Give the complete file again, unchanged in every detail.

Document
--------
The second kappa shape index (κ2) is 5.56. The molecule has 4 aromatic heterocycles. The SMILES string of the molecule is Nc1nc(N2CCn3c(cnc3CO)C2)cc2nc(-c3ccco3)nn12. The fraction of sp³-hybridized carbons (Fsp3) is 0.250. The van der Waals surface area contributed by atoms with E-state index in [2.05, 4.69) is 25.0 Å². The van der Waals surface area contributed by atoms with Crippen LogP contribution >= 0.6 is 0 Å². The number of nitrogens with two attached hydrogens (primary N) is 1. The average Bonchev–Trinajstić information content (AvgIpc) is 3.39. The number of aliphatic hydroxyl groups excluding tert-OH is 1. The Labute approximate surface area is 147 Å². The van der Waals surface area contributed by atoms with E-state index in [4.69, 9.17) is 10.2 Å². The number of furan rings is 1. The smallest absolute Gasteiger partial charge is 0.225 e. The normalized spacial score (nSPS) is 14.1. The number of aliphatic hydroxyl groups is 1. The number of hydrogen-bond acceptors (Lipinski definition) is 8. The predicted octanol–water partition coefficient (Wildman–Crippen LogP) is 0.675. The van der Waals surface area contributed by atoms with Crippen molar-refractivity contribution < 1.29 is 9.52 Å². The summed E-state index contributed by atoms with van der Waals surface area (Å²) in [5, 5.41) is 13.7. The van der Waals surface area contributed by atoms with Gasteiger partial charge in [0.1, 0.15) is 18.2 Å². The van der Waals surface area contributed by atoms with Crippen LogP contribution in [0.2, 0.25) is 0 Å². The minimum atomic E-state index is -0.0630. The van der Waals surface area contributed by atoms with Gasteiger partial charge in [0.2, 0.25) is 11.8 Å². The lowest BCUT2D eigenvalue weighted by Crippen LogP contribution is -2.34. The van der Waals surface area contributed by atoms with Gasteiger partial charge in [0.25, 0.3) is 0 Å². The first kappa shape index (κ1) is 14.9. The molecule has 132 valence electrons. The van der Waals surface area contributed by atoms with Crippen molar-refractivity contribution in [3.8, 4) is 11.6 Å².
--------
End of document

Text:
The second kappa shape index (κ2) is 5.56. The molecule has 4 aromatic heterocycles. The SMILES string of the molecule is Nc1nc(N2CCn3c(cnc3CO)C2)cc2nc(-c3ccco3)nn12. The fraction of sp³-hybridized carbons (Fsp3) is 0.250. The van der Waals surface area contributed by atoms with E-state index in [2.05, 4.69) is 25.0 Å². The van der Waals surface area contributed by atoms with Crippen LogP contribution >= 0.6 is 0 Å². The number of nitrogens with two attached hydrogens (primary N) is 1. The average Bonchev–Trinajstić information content (AvgIpc) is 3.39. The number of aliphatic hydroxyl groups excluding tert-OH is 1. The Labute approximate surface area is 147 Å². The van der Waals surface area contributed by atoms with E-state index in [4.69, 9.17) is 10.2 Å². The number of furan rings is 1. The smallest absolute Gasteiger partial charge is 0.225 e. The normalized spacial score (nSPS) is 14.1. The number of aliphatic hydroxyl groups is 1. The number of hydrogen-bond acceptors (Lipinski definition) is 8. The predicted octanol–water partition coefficient (Wildman–Crippen LogP) is 0.675. The van der Waals surface area contributed by atoms with Crippen molar-refractivity contribution < 1.29 is 9.52 Å². The summed E-state index contributed by atoms with van der Waals surface area (Å²) in [5, 5.41) is 13.7. The van der Waals surface area contributed by atoms with Gasteiger partial charge in [0.1, 0.15) is 18.2 Å². The van der Waals surface area contributed by atoms with Crippen LogP contribution in [0.2, 0.25) is 0 Å². The minimum atomic E-state index is -0.0630. The van der Waals surface area contributed by atoms with Gasteiger partial charge in [0.2, 0.25) is 11.8 Å². The lowest BCUT2D eigenvalue weighted by Crippen LogP contribution is -2.34. The van der Waals surface area contributed by atoms with Gasteiger partial charge in [0.25, 0.3) is 0 Å². The first kappa shape index (κ1) is 14.9. The molecule has 132 valence electrons. The van der Waals surface area contributed by atoms with Crippen molar-refractivity contribution in [3.8, 4) is 11.6 Å².